Testing results must be kept for a minimum of three years

    There are no Coliform, LPC or Somatic Cell Count (SCC) test standards for raw milk under these standards. All RAW•USA standards meet or exceed the same standards as Grade A Raw Milk for human consumption in California under CDFA.

    All animals in the herd must test negative for TB and Brucellosis on initial test and then once every two years. Any new additions to the herd must be tested prior to being added to the herd. All positives must be removed from the herd immediately.

    All raw milk must be chilled to below 40 degrees within one hour after milk is drawn from animals. Immediate Flash or heat exchanger chilling is recommended. No RAW•USA raw diary product will ever be exposed to heat above 102 degrees F at any time, assuring that enzymes and bacteria are undamaged, alive, active and healthy.

    All stored or packaged raw milk to be kept at or below 40 degrees until consumer sale (34-36 degrees is preferred).

    All milking parlors and equipment, milk houses, milk handling and bottling equipment shall be kept clean according to the standards required by the local county or state milk sanitation standards for Grade A milk production.

    No sterilizers may be used including quaternary ammonias. All hot water washes and cleaning of equipment and tanks shall be documented on a daily records log. If possible, a recording chart should be used to document temperatures and cleaning procedures.

    All operations shall be rooted in social and environmental awareness. Fair wages and benefits, support of family and community life, investing in employee skills, and developing pride of artisanship are encouraged.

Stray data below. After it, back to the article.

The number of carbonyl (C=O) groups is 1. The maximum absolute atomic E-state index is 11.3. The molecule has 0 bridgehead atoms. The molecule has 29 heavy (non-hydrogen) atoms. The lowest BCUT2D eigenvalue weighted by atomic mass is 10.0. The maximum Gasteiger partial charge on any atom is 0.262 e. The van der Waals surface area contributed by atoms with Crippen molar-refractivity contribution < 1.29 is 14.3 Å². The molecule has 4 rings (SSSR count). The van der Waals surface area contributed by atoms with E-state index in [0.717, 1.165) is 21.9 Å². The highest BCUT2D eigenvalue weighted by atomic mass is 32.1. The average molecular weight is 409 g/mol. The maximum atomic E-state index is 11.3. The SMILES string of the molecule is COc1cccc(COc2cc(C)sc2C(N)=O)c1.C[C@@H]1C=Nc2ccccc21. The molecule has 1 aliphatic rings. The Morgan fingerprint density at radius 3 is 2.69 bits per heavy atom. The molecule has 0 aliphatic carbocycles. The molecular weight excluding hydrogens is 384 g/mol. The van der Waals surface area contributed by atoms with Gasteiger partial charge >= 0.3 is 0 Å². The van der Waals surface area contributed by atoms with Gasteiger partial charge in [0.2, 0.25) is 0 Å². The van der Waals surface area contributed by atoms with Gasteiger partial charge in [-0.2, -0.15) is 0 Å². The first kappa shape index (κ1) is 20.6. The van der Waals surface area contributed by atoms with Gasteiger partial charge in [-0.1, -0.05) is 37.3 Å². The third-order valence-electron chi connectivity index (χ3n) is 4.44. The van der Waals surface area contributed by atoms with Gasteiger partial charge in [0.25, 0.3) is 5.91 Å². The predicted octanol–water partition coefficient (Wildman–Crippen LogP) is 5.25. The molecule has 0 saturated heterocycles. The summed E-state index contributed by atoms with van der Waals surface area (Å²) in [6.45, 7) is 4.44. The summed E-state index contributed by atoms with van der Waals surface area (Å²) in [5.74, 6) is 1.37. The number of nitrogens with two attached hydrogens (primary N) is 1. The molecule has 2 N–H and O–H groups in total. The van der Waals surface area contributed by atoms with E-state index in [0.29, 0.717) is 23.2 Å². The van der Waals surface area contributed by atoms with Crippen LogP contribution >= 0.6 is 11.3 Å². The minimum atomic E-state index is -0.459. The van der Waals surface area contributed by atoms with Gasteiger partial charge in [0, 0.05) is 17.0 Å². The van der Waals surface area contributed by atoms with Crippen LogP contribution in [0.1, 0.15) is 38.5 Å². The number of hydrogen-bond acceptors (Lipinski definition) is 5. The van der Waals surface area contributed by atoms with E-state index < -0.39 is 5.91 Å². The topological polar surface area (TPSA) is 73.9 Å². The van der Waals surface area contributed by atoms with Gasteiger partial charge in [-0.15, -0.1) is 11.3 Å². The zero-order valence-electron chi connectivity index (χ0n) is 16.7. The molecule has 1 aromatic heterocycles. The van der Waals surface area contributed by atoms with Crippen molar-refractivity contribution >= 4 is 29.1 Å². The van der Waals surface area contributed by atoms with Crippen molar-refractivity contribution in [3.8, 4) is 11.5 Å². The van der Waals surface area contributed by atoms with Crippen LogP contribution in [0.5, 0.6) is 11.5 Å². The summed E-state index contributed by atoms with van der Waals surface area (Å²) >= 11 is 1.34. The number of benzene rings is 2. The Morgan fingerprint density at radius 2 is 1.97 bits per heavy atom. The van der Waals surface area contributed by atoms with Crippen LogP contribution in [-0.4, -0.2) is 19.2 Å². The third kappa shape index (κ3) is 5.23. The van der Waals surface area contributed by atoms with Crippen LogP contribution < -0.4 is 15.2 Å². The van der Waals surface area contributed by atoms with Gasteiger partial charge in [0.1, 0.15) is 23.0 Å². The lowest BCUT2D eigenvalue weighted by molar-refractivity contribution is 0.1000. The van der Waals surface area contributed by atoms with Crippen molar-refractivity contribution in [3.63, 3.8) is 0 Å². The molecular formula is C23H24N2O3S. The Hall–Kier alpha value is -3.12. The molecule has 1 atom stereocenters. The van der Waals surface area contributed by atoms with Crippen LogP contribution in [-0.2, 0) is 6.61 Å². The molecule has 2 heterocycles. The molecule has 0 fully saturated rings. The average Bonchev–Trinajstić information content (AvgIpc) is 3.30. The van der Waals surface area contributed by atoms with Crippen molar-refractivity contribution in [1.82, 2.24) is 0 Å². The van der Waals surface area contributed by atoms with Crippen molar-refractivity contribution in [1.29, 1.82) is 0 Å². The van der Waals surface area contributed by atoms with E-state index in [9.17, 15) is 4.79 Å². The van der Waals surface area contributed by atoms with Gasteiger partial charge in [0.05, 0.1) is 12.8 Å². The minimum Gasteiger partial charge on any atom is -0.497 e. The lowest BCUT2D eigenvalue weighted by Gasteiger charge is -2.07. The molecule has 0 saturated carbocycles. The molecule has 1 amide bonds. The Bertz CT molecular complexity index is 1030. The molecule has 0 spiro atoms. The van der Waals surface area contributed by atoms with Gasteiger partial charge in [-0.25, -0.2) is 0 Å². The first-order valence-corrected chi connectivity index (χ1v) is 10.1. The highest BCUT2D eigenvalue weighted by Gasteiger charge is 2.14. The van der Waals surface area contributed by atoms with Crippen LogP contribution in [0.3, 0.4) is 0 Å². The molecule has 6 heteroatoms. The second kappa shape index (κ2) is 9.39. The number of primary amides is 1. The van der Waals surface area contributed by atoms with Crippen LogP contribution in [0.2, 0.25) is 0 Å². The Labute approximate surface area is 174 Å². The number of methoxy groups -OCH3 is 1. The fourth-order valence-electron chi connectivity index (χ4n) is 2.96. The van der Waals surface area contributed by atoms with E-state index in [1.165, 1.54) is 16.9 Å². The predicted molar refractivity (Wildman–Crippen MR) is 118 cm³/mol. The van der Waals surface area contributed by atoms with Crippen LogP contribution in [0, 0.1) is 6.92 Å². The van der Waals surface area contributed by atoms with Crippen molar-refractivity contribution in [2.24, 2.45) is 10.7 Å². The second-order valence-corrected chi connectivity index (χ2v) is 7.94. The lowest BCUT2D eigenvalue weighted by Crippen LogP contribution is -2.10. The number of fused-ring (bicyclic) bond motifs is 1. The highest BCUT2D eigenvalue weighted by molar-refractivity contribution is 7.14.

RAW•USA dairies should engage in environmental stewardship through ongoing development of sustainable, petroleum-independent farming methods, and strive to pioneer positive solutions specific to the bioregional needs and resources of the local community.
  2. Gary in ohio

    Gary in ohio Well-Known Member Supporter

    May 11, 2002
    Your going to need to check your state laws. In ohio you cant legally sell raw cow milk retail. There are a few places that still have license from ages ago, Mainly in amsih area.

  3. Terri

    Terri Singletree & Weight Loss & Permaculture Moderator Staff Member Supporter

    May 10, 2002
    I don't mind if the cows have no grass: in cold countries not much can be done about that for 6 months of the year.

    I AM glad that my kids can have milk from cows that do not get hormone shots.
  4. jerzeygurl

    jerzeygurl woolgathering

    Jan 21, 2005
    well i hate the antibiotic thing, it encourages people not to treat sick animals. one year is way over the top, when the stuff we get from the vet has 24 hr withdrawal tops, i wait longer my self,,,,,, but a year :grump:
  5. mysticokra

    mysticokra Well-Known Member

    Feb 5, 2003
    Estillfork, Alabama
    Perhaps I should have focused the conversation better. Many people lack a frame of reference when comparing fresh milk to the commercial products.

    The criteria that this certification asks producers to embrace has the effect of making life better for the cows by insisting upon open field grass grazing, herd sizes that avoid excessive competition for food and water, no hormones and appropriate use of antibiotics, when necessary.

    It has the effect of making the milk collection process cleaner by removing ammonia from the system and SPC's and SCC's that are much better than those the commercial tanks use.

    This is standard of excellence that any aspiring dairy should pursue and every consumer should expect.
  6. MullersLaneFarm

    MullersLaneFarm Well-Known Member

    Jul 23, 2004
    NW-IL Fiber Enabler
    No antibiotics for 1 year???? I don't think so! Our beautiful Jersey loves to sleep in the mud (in the pasture) when she gets the chance. She usually gets mastitus for her trouble at least once a year. Not to treat it with antibiotic would be a disservice to her and our milk customers.

    The love of our animals and our customers are the only watchdog efforts we need.

    I do admit, they DO have good marketing skills!